When the NFL unilaterally unveiled a new personal-conduct policy in December, the NFL Players Association strenuously objected. Now, the NFLPA has begun the official process of pushing back.
Per Albert Breer of NFL Media, the union has filed a non-injury grievance challenging the league’s decision to change the rules regarding off-field misconduct without collectively bargaining those changes with the union. The NFLPA has cited 10 different ways that the new policy violates the current deal between the league and its players.
The NFL, to little surprise, dismisses the concerns as an effort to protect those who have violated the law.
“The league’s revised conduct policy was the product of a tremendous amount of analysis and work and is based on input from a broad and diverse group of experts within and outside of football, including current players, former players, and the NFL Players Association,” NFL spokesman Greg Aiello told Breer. “We and the public firmly believe that all NFL personnel should be held accountable to a stronger, more effective conduct policy. Clearly, the union does not share that belief.”
This isn’t about accountability. It’s about having a fair procedure, especially before a player has been determined to be legally responsible for misconduct. Placement of certain players on the Commissioner-Exempt list, which pays them but prevents them from playing, constitutes a form of discipline, no matter how the league executives who never played pro football try to couch it. Those working for the league who played football, like executive V.P. of football operations Troy Vincent, know that not letting a football player play football constitutes discipline, even if he’s being paid.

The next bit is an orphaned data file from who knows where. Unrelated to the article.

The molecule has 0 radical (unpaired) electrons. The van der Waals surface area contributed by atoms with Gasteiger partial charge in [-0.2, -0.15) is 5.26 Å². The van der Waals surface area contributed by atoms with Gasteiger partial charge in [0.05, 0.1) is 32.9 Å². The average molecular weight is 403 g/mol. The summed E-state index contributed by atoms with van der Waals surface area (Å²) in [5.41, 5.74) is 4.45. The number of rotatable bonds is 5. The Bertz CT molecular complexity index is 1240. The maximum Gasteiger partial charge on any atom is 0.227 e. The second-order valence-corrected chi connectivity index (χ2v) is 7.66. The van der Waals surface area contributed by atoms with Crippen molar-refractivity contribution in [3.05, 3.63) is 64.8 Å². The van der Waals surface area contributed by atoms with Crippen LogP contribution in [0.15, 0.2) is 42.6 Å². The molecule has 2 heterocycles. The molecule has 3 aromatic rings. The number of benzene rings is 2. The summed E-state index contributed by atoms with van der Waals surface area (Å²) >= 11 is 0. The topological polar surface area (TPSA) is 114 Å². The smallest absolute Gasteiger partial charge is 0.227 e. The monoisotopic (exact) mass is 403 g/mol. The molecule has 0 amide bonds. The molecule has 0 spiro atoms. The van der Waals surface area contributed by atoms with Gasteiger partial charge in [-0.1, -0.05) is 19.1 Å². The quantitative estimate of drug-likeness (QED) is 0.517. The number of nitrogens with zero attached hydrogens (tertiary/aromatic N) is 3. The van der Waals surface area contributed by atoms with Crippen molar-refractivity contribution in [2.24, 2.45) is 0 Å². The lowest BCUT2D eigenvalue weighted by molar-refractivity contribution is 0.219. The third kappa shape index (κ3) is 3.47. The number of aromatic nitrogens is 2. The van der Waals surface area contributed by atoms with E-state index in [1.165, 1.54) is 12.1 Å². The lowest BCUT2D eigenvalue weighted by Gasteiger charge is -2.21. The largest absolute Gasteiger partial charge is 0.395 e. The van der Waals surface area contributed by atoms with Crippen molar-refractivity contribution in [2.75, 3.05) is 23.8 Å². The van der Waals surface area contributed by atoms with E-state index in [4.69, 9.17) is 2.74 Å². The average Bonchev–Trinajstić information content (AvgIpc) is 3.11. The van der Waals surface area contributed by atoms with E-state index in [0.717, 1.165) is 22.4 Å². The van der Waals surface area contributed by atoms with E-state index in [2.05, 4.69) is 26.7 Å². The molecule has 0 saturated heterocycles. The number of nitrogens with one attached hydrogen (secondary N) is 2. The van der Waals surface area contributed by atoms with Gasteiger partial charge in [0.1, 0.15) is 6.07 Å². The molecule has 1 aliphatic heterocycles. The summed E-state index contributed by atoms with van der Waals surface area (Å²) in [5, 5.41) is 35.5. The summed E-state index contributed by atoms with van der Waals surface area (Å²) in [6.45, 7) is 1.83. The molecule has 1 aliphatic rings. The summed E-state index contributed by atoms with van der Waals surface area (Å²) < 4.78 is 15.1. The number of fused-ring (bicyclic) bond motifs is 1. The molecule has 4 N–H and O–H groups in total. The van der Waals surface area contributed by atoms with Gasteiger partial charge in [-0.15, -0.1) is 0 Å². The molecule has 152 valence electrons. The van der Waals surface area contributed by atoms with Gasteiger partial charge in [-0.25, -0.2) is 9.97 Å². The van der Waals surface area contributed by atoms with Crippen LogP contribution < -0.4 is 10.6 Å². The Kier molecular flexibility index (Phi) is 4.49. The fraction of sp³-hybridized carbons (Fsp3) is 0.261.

Under the prior policy, action typically wasn’t taken (especially for first-time offenders) until the criminal case ended. Now, the NFL intends to put certain players on the sidelines with pay — and possibly to impose a final decision even before the legal process has ended. Right or wrong in a given case, it seems that such changes require not just input from the union but consent via bargaining.
The league may be trying to have it both ways on this one, legitimizing the changes to the conduct policy by claiming that “input” was received from the union and others, but refusing to engage in the type of back-and-forth negotiations that are required by law whenever management intends to alter the rules that apply to the labor force.